Vladimir Guerrero Jr. had a rather underwhelming first half of his rookie season, or at least when you consider all of the hype as baseball’s consensus top prospect. With that hype comes very unfair pressure for someone that just turned 20 years old in March. Guerrero was a decent, not great hitter in 253 first-half plate appearances, with a .248/.328/.413 slash line, eight homers, and a 98 wRC+ (still, for a 20-year-old in the major leagues, that’s very impressive production!).

Then the Home Run Derby came along, and Guerrero showed any doubters why baseball evaluators drool over his potential.

Maybe that Derby performance got Guerrero’s confidence going, but it’s also as likely that an extremely gifted hitter just started to make adjustments to big-league pitching in the second half.

Guerrero blasted two homers in Toronto’s 11-2 win over the Baltimore Orioles on Thursday night, and the second dinger really showed off his bat speed and otherworldly power.

In Article TCB:

Over his last five games, Vladito has four homers and 16 runs batted in. He’s the youngest player to drive in 16 runs over five games in MLB history.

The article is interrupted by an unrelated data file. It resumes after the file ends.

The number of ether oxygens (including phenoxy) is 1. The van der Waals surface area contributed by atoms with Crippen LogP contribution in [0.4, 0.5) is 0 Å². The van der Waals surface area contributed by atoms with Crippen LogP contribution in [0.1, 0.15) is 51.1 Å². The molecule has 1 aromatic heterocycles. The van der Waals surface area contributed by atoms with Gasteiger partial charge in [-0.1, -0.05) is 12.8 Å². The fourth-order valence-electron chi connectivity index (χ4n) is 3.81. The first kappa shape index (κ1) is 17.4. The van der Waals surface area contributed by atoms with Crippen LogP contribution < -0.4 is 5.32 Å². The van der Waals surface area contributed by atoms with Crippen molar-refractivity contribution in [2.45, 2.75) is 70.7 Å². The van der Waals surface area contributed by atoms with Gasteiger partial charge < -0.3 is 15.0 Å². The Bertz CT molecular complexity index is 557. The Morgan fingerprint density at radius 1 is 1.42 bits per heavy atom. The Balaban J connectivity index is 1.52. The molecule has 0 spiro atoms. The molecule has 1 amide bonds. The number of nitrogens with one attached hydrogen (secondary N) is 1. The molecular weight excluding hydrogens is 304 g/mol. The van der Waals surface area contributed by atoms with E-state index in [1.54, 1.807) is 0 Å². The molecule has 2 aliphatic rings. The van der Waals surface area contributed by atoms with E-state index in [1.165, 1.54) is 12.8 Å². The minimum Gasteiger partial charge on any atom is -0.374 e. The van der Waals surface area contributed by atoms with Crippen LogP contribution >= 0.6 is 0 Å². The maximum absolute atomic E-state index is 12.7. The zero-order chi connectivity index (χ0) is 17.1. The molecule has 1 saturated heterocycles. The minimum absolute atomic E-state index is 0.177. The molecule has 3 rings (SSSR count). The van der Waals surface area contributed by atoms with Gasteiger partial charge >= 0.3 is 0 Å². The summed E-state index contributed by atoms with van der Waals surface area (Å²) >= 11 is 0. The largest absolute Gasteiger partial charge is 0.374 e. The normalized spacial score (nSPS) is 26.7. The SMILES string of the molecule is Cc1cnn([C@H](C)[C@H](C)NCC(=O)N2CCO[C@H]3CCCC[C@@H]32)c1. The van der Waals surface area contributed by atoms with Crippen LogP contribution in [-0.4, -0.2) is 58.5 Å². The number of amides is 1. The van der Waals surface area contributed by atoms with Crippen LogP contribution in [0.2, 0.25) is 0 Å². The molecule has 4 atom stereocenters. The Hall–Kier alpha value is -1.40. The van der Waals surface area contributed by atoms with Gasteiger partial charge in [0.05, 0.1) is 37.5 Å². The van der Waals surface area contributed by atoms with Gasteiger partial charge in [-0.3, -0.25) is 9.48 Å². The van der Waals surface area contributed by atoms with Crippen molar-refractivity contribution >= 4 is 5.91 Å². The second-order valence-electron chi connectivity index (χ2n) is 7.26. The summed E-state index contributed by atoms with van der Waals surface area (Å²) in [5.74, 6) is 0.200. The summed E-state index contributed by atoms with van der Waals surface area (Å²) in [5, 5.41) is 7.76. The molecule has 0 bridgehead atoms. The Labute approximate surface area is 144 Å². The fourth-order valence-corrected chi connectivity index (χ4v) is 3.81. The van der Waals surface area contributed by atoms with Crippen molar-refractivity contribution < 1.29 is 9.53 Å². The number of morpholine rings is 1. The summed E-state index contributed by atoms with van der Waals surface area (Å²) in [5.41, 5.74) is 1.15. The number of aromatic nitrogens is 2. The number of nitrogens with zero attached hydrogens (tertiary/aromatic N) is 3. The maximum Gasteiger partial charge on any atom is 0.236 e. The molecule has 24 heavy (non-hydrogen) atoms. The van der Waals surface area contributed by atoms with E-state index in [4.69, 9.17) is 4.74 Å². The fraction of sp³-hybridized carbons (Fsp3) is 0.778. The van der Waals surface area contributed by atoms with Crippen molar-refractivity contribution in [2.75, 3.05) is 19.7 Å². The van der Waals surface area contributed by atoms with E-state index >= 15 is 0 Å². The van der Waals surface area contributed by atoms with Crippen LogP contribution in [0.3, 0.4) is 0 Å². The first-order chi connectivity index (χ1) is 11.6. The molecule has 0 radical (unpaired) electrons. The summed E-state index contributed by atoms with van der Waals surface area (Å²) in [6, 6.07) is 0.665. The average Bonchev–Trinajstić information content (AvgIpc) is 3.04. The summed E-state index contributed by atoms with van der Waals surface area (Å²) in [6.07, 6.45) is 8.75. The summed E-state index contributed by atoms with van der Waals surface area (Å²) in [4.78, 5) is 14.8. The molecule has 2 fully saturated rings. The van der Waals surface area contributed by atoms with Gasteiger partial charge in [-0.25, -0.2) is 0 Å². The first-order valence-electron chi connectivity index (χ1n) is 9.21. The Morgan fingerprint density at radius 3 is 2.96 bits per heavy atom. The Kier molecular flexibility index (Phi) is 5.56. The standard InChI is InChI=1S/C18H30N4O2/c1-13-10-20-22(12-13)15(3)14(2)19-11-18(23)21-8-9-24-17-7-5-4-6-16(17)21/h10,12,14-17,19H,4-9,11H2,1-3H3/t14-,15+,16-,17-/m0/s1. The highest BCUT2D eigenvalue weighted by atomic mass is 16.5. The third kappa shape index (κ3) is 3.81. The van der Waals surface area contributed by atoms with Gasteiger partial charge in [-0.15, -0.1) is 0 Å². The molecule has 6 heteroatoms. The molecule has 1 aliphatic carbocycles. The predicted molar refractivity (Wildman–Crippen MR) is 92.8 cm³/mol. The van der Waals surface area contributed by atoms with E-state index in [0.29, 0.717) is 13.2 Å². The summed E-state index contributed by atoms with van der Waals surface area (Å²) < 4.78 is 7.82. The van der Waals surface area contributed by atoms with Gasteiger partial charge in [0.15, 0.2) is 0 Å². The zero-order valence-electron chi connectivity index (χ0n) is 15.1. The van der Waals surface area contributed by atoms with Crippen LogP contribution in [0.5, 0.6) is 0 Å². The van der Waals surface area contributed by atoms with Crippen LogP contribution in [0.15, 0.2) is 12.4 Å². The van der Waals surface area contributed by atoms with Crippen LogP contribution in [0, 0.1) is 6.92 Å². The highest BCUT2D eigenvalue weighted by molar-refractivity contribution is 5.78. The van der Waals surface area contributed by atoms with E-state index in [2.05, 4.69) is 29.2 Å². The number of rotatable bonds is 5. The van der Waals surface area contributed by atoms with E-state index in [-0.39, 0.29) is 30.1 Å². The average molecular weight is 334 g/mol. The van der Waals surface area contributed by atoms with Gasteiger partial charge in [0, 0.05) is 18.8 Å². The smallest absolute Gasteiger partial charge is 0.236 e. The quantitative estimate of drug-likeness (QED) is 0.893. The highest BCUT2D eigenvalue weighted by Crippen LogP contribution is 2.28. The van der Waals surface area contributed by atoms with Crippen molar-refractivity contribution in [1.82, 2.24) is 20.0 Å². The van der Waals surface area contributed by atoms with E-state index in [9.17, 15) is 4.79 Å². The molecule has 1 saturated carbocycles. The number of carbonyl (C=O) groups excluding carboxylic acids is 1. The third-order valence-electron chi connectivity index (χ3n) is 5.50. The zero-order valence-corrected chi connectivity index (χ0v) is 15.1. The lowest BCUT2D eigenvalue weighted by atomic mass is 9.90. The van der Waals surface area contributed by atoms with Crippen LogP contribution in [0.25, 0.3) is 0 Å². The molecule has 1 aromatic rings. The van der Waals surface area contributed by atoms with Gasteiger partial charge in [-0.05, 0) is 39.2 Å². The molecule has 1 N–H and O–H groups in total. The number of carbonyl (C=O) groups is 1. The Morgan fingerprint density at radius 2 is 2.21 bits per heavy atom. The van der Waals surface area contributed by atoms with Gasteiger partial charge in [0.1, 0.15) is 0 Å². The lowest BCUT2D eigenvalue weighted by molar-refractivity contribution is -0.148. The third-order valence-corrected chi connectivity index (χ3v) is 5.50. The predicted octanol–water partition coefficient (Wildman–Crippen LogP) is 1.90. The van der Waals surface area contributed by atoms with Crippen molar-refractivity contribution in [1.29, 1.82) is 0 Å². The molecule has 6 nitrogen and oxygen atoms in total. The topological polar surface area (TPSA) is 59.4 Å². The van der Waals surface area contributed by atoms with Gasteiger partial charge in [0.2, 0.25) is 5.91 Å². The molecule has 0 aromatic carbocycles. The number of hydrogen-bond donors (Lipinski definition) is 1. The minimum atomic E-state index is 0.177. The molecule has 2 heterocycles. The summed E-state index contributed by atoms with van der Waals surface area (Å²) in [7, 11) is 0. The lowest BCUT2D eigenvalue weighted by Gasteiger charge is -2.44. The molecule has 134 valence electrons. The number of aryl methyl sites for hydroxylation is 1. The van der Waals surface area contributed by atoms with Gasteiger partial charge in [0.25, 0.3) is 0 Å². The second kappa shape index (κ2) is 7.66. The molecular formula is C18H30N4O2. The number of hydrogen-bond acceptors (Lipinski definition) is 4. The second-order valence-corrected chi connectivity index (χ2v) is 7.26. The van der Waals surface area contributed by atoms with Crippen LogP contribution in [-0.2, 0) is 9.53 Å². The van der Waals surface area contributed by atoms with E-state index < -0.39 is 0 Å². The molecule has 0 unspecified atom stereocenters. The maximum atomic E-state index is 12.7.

All of a sudden, Guerrero has very good numbers offensively on the season, with a .267/.341/.456, 13 homers, a 10.0% walk rate, a 17.5% strikeout rate, and a 112 wRC+.

In the second half, Vladito has a monster .324/.385/.592 slash line (.976 OPS) in 71 plate appearances. He has nine extra-base hits, seven walks, and only 11 strikeouts in the second half. He’s crushing the ball, taking his walks, and making contact at an above average rate (77.5% contact rate on the season; MLB average is 76.3%).

It took a few months, but we’re now seeing why Guerrero entered 2019 as baseball’s top prospect. Now, there will likely be some more growing pains as there are with any young hitter, and AL teams are surely obsessed with trying to find his holes.

But expect Guerrero to continue adjusting back. He’s a tremendously special hitting talent, and an insanely advanced one for his age. There’s no reason to think he won’t be one of the best hitters in baseball for a long, long time.

About Matt Clapp

Matt is an editor at The Comeback. He attended Colorado State University, wishes he was Saved by the Bell's Zack Morris, and idolizes Larry David. And loves pizza and dogs because obviously.

He can be followed on Twitter at @Matt2Clapp (also @TheBlogfines for Cubs/MLB tweets and @DaBearNecess for Bears/NFL tweets), and can be reached by email at mclapp@thecomeback.com.